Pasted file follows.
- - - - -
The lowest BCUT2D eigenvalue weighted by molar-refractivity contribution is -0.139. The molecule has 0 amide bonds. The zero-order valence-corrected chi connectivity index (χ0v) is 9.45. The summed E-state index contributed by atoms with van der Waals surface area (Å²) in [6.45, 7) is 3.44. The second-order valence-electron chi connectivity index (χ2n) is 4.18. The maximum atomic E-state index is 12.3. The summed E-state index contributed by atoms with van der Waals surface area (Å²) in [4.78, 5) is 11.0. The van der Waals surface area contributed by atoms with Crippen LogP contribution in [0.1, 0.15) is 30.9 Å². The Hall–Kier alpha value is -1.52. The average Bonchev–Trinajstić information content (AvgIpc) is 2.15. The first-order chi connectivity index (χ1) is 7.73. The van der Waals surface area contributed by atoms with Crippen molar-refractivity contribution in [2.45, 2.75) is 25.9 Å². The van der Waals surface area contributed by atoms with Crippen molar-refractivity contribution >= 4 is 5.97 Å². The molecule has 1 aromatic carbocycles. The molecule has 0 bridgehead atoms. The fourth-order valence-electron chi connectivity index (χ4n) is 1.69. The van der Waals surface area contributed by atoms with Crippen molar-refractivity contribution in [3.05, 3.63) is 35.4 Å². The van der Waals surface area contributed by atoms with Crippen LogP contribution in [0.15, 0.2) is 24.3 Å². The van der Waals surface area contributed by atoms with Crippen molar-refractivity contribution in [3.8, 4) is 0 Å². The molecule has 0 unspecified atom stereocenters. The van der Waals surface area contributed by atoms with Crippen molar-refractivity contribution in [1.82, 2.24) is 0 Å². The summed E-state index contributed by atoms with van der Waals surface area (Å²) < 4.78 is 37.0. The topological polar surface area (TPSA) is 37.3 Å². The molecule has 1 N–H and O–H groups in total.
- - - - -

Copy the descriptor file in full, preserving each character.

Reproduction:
The lowest BCUT2D eigenvalue weighted by molar-refractivity contribution is -0.139. The molecule has 0 amide bonds. The zero-order valence-corrected chi connectivity index (χ0v) is 9.45. The summed E-state index contributed by atoms with van der Waals surface area (Å²) in [6.45, 7) is 3.44. The second-order valence-electron chi connectivity index (χ2n) is 4.18. The maximum atomic E-state index is 12.3. The summed E-state index contributed by atoms with van der Waals surface area (Å²) in [4.78, 5) is 11.0. The van der Waals surface area contributed by atoms with Crippen LogP contribution in [0.1, 0.15) is 30.9 Å². The Hall–Kier alpha value is -1.52. The average Bonchev–Trinajstić information content (AvgIpc) is 2.15. The first-order chi connectivity index (χ1) is 7.73. The van der Waals surface area contributed by atoms with Crippen molar-refractivity contribution in [2.45, 2.75) is 25.9 Å². The van der Waals surface area contributed by atoms with Crippen molar-refractivity contribution >= 4 is 5.97 Å². The molecule has 1 aromatic carbocycles. The molecule has 0 bridgehead atoms. The fourth-order valence-electron chi connectivity index (χ4n) is 1.69. The van der Waals surface area contributed by atoms with Crippen molar-refractivity contribution in [3.05, 3.63) is 35.4 Å². The van der Waals surface area contributed by atoms with Crippen LogP contribution in [0.15, 0.2) is 24.3 Å². The van der Waals surface area contributed by atoms with Crippen molar-refractivity contribution in [3.8, 4) is 0 Å². The molecule has 0 unspecified atom stereocenters. The van der Waals surface area contributed by atoms with Crippen molar-refractivity contribution in [1.82, 2.24) is 0 Å². The summed E-state index contributed by atoms with van der Waals surface area (Å²) < 4.78 is 37.0. The topological polar surface area (TPSA) is 37.3 Å². The molecule has 1 N–H and O–H groups in total.